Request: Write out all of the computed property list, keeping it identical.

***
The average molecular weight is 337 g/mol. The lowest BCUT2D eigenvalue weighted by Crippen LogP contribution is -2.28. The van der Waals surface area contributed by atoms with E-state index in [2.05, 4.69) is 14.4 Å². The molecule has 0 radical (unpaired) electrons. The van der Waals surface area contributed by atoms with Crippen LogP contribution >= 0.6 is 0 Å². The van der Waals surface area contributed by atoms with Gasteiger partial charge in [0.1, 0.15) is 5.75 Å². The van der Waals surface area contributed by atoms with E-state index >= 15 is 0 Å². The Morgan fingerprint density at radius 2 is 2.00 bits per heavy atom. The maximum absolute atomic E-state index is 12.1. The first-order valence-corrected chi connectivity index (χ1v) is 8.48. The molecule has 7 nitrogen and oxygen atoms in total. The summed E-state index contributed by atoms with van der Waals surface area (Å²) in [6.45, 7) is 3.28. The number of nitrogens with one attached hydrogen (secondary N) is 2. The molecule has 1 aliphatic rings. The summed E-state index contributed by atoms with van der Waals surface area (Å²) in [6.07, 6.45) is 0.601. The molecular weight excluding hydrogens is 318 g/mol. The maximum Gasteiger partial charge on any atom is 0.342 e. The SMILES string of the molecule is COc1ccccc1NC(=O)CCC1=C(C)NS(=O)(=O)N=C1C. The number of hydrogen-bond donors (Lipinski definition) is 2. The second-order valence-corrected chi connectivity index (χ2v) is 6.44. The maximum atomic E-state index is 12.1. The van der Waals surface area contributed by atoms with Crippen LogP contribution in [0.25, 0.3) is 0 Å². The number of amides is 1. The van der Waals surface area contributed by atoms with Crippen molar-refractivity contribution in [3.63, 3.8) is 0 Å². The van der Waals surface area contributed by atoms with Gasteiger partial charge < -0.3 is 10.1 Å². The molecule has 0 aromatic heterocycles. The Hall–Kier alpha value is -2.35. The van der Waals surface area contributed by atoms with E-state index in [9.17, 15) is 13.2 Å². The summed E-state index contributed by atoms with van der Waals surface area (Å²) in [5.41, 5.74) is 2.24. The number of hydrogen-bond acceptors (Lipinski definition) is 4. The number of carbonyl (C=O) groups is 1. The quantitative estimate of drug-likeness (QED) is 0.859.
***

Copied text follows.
The average molecular weight is 337 g/mol. The lowest BCUT2D eigenvalue weighted by Crippen LogP contribution is -2.28. The van der Waals surface area contributed by atoms with E-state index in [2.05, 4.69) is 14.4 Å². The molecule has 0 radical (unpaired) electrons. The van der Waals surface area contributed by atoms with Crippen LogP contribution >= 0.6 is 0 Å². The van der Waals surface area contributed by atoms with Gasteiger partial charge in [0.1, 0.15) is 5.75 Å². The van der Waals surface area contributed by atoms with E-state index >= 15 is 0 Å². The Morgan fingerprint density at radius 2 is 2.00 bits per heavy atom. The maximum absolute atomic E-state index is 12.1. The first-order valence-corrected chi connectivity index (χ1v) is 8.48. The molecule has 7 nitrogen and oxygen atoms in total. The summed E-state index contributed by atoms with van der Waals surface area (Å²) in [6.45, 7) is 3.28. The number of nitrogens with one attached hydrogen (secondary N) is 2. The molecule has 1 aliphatic rings. The summed E-state index contributed by atoms with van der Waals surface area (Å²) in [6.07, 6.45) is 0.601. The molecular weight excluding hydrogens is 318 g/mol. The maximum Gasteiger partial charge on any atom is 0.342 e. The SMILES string of the molecule is COc1ccccc1NC(=O)CCC1=C(C)NS(=O)(=O)N=C1C. The number of hydrogen-bond donors (Lipinski definition) is 2. The second-order valence-corrected chi connectivity index (χ2v) is 6.44. The maximum atomic E-state index is 12.1. The van der Waals surface area contributed by atoms with Crippen LogP contribution in [0.25, 0.3) is 0 Å². The number of amides is 1. The van der Waals surface area contributed by atoms with Crippen molar-refractivity contribution in [3.63, 3.8) is 0 Å². The van der Waals surface area contributed by atoms with Gasteiger partial charge < -0.3 is 10.1 Å². The molecule has 0 aromatic heterocycles. The Hall–Kier alpha value is -2.35. The van der Waals surface area contributed by atoms with E-state index in [9.17, 15) is 13.2 Å². The summed E-state index contributed by atoms with van der Waals surface area (Å²) in [5.41, 5.74) is 2.24. The number of hydrogen-bond acceptors (Lipinski definition) is 4. The number of carbonyl (C=O) groups is 1. The quantitative estimate of drug-likeness (QED) is 0.859.